Stories about: Quick Note

Quick Note: Odds of hospital readmission increase for children as they become adults

Busy garage as hospital readmission rates increase

As accountable care organizations continue to evolve, primary care pediatricians may increasingly share financial risks with hospitals on quality of care measures, including hospital readmissions.

In an article published in The BMJ, Boston Children’s Hospital readmission experts Jay Berry, MD, MPH, and Emily Bucholz, MD, MPH, PhD, show that the odds of hospital readmission increase substantially for children as they become adolescents and enter adulthood. In fact, their odds of readmission are just as high or higher than elderly, Medicare beneficiaries.

Berry and Bucholz discuss the reasons for those findings and how better systems of care are needed for children — especially those with chronic conditions — as they transition to adulthood.

Read the paper published in The BMJ.

Quick Note: Improving nighttime communications in the hospital

hospital communications

It’s now well known that breakdowns in communications are a leading cause of hospital medical errors, contributing to more than 60 percent of serious adverse events. Efforts such as I-PASS, which standardize communications during patient “handoffs,” have cut harmful medical errors by 30 percent.

But nighttime care, which evidence suggests is particularly error-prone, has been somewhat overlooked. Researchers at Boston Children’s Hospital, led by Alisa Khan, MD, MPH and Christopher Landrigan, MD, MPH, also wanted to incorporate parents’ experience, which had been missing in nighttime communications when families were asleep. In this study in Academic Pediatrics, Khan, Landrigan and colleagues prospectively evaluated a family-centered, multidisciplinary nighttime communication intervention.

The intervention was developed with input from parents, nurses and medical residents, as well as the hospital’s Family Advisory Council, residency program and nursing leadership. It consisted of a short, early-evening nurse–physician briefing session at about 7:30 p.m.; a bedside, family-centered huddle in I-PASS format between 8 and 9 p.m.; and, for selected patients, a nightly family update sheet.

The team prospectively followed patients, parents and nighttime providers on two pediatric inpatient units at Boston Children’s. They surveyed parents and providers both pre-intervention (May-October 2013) and post-intervention (May-October 2014) and compared their answers.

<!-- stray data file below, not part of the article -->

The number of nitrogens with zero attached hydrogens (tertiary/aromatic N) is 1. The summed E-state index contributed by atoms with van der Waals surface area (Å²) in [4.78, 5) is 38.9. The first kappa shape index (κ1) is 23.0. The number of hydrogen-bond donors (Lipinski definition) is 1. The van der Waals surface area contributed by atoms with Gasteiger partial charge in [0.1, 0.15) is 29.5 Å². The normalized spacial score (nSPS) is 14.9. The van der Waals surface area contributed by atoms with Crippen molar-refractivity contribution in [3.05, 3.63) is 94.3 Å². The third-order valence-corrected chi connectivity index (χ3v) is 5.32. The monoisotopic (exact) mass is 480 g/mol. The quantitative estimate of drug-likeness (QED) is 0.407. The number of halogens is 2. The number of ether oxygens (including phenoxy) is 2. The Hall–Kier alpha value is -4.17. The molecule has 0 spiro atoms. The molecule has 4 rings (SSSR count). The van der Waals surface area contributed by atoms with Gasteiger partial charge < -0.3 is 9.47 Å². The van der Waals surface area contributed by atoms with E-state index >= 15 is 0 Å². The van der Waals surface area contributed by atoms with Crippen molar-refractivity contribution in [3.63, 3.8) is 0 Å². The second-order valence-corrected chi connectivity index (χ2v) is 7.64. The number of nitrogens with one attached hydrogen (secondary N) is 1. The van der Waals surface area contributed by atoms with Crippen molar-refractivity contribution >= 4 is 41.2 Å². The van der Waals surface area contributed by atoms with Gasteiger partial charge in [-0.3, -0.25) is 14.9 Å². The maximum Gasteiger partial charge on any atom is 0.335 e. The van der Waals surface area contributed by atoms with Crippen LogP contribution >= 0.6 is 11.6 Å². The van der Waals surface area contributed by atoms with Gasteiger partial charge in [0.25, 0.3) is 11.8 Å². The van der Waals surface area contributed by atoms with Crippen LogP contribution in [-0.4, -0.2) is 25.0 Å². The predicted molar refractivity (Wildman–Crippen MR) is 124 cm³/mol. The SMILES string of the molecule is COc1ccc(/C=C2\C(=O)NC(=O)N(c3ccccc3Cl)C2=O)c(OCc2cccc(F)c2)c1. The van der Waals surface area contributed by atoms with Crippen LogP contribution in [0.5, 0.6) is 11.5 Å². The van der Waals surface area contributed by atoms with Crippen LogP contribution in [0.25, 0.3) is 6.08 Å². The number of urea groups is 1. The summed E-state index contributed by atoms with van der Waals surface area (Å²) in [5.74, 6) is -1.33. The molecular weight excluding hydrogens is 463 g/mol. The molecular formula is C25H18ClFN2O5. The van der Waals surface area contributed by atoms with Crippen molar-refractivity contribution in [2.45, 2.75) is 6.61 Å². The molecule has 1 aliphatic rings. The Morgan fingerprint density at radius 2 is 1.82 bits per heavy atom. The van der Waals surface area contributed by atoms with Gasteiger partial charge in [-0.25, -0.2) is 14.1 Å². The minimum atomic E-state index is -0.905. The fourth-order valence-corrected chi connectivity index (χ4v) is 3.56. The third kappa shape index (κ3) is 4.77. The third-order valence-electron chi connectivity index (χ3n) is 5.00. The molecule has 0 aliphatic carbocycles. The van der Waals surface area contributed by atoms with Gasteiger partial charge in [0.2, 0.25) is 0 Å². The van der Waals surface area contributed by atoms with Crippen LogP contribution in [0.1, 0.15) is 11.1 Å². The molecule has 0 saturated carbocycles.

The intervention wasn’t fully adopted by staff, but it did improve some aspects of communication. Providers’ experience improved in several domains. Parents reported more of a sense of shared understanding with nurses and a better experience communicating with nighttime doctors.

But several communication parameters did not improve, highlighting the importance of continued family involvement in research and design of the interventions. The ongoing multicenter Patient and Family Centered I-PASS Study is now testing several enhancements.

Quick Note: Developmental pediatricians offer long-range perspective on Zika

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The ongoing Zika virus outbreak has shined a spotlight on microcephaly. But Boston Children’s Hospital’s developmental/behavioral experts Marie Reilly, MD, and Leonard Rappaport, MD, note that Zika isn’t the first virus to cause birth defects.

In an article published in the Journal of Developmental & Behavioral Pediatrics, they offer a long-range perspective on challenges children infected with Zika prenatally may face.  …Read More

QuickNote: Does Tylenol really make asthma symptoms worse?

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New research on Tylenol and asthma may surprise you

You may have heard that acetaminophen (Tylenol) can exacerbate asthma in children, and that alternative medications should be given to children with asthma when they experience pain or fever. A new study refutes this widely-held belief, and finds no correlation between Tylenol and increased asthma symptoms in children.

The study, published last week in The New England Journal of Medicine, followed 300 children 1 – 5 years old with mild persistent asthma from 18 health care institutions. The patients were randomly divided into two groups: one was told to use acetaminophen as indicated for pain or fever, and the other was told to use ibuprofen. The study was conducted over a 48-week period.

During the nearly seven week follow-up period, researchers found no statistically significant difference in asthma rates or severity between the two groups.

Read the full text in The New England Journal of Medicine.